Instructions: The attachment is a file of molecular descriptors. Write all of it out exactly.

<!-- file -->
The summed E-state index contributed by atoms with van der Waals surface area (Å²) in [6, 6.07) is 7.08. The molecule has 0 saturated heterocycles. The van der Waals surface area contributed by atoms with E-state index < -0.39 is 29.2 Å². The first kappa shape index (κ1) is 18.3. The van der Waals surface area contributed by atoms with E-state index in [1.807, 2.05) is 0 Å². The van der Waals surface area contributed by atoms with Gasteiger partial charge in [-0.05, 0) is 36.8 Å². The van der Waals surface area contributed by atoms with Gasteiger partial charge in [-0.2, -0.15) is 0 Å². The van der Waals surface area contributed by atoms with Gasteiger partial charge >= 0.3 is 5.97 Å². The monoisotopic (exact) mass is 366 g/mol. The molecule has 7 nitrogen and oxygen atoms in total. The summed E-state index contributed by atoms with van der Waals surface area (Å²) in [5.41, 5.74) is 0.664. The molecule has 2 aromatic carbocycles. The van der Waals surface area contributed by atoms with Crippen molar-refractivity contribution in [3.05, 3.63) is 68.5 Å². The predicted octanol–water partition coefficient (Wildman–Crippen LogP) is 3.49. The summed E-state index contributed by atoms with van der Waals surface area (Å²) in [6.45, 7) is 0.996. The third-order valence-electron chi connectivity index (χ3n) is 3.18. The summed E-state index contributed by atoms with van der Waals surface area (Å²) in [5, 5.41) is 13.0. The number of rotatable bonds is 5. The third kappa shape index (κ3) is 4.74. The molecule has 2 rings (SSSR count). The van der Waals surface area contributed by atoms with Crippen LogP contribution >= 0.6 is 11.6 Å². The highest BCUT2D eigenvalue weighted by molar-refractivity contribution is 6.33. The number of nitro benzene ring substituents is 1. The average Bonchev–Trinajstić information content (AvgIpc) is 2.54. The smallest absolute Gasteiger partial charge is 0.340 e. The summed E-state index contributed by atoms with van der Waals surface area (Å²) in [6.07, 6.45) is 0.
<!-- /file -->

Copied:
The summed E-state index contributed by atoms with van der Waals surface area (Å²) in [6, 6.07) is 7.08. The molecule has 0 saturated heterocycles. The van der Waals surface area contributed by atoms with E-state index < -0.39 is 29.2 Å². The first kappa shape index (κ1) is 18.3. The van der Waals surface area contributed by atoms with E-state index in [1.807, 2.05) is 0 Å². The van der Waals surface area contributed by atoms with Gasteiger partial charge in [-0.05, 0) is 36.8 Å². The van der Waals surface area contributed by atoms with Gasteiger partial charge in [-0.2, -0.15) is 0 Å². The van der Waals surface area contributed by atoms with Gasteiger partial charge >= 0.3 is 5.97 Å². The monoisotopic (exact) mass is 366 g/mol. The molecule has 7 nitrogen and oxygen atoms in total. The summed E-state index contributed by atoms with van der Waals surface area (Å²) in [5.41, 5.74) is 0.664. The molecule has 2 aromatic carbocycles. The van der Waals surface area contributed by atoms with Crippen molar-refractivity contribution in [3.05, 3.63) is 68.5 Å². The predicted octanol–water partition coefficient (Wildman–Crippen LogP) is 3.49. The summed E-state index contributed by atoms with van der Waals surface area (Å²) in [6.45, 7) is 0.996. The third-order valence-electron chi connectivity index (χ3n) is 3.18. The summed E-state index contributed by atoms with van der Waals surface area (Å²) in [5, 5.41) is 13.0. The number of rotatable bonds is 5. The third kappa shape index (κ3) is 4.74. The molecule has 2 rings (SSSR count). The van der Waals surface area contributed by atoms with Crippen LogP contribution >= 0.6 is 11.6 Å². The highest BCUT2D eigenvalue weighted by molar-refractivity contribution is 6.33. The number of nitro benzene ring substituents is 1. The average Bonchev–Trinajstić information content (AvgIpc) is 2.54. The smallest absolute Gasteiger partial charge is 0.340 e. The summed E-state index contributed by atoms with van der Waals surface area (Å²) in [6.07, 6.45) is 0.